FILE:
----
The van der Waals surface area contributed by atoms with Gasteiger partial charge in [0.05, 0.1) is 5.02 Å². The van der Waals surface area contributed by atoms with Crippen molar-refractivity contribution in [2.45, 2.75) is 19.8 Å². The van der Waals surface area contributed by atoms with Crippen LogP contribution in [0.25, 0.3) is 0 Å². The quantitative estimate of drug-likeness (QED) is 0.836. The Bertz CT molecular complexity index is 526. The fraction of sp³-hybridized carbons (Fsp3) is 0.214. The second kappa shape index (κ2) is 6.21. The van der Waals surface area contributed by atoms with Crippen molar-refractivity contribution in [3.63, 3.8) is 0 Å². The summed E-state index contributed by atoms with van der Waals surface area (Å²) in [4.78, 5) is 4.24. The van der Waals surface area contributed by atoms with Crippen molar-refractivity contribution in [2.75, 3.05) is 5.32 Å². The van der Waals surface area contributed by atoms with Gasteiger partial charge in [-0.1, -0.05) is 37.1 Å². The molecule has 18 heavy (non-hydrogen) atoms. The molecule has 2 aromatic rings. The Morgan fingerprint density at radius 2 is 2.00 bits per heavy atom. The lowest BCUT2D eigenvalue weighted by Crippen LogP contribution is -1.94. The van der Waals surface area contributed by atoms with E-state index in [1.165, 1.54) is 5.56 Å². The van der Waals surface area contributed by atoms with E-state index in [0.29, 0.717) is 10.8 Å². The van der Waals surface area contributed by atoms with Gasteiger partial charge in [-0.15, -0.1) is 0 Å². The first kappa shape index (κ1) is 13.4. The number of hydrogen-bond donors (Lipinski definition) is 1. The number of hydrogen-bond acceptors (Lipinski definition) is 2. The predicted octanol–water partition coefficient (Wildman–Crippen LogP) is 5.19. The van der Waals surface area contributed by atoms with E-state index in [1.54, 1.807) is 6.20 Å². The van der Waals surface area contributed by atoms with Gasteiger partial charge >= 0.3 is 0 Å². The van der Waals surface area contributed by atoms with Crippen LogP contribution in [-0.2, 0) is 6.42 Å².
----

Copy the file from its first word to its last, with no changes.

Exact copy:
The van der Waals surface area contributed by atoms with Gasteiger partial charge in [0.05, 0.1) is 5.02 Å². The van der Waals surface area contributed by atoms with Crippen molar-refractivity contribution in [2.45, 2.75) is 19.8 Å². The van der Waals surface area contributed by atoms with Crippen LogP contribution in [0.25, 0.3) is 0 Å². The quantitative estimate of drug-likeness (QED) is 0.836. The Bertz CT molecular complexity index is 526. The fraction of sp³-hybridized carbons (Fsp3) is 0.214. The second kappa shape index (κ2) is 6.21. The van der Waals surface area contributed by atoms with Crippen molar-refractivity contribution in [3.63, 3.8) is 0 Å². The summed E-state index contributed by atoms with van der Waals surface area (Å²) in [4.78, 5) is 4.24. The van der Waals surface area contributed by atoms with Crippen molar-refractivity contribution in [2.75, 3.05) is 5.32 Å². The van der Waals surface area contributed by atoms with Gasteiger partial charge in [-0.1, -0.05) is 37.1 Å². The molecule has 18 heavy (non-hydrogen) atoms. The molecule has 2 aromatic rings. The Morgan fingerprint density at radius 2 is 2.00 bits per heavy atom. The lowest BCUT2D eigenvalue weighted by Crippen LogP contribution is -1.94. The van der Waals surface area contributed by atoms with E-state index in [1.165, 1.54) is 5.56 Å². The van der Waals surface area contributed by atoms with E-state index in [0.29, 0.717) is 10.8 Å². The van der Waals surface area contributed by atoms with Gasteiger partial charge in [-0.15, -0.1) is 0 Å². The first kappa shape index (κ1) is 13.4. The number of hydrogen-bond donors (Lipinski definition) is 1. The number of hydrogen-bond acceptors (Lipinski definition) is 2. The predicted octanol–water partition coefficient (Wildman–Crippen LogP) is 5.19. The van der Waals surface area contributed by atoms with E-state index in [1.54, 1.807) is 6.20 Å². The van der Waals surface area contributed by atoms with Gasteiger partial charge >= 0.3 is 0 Å². The van der Waals surface area contributed by atoms with Crippen LogP contribution in [-0.2, 0) is 6.42 Å².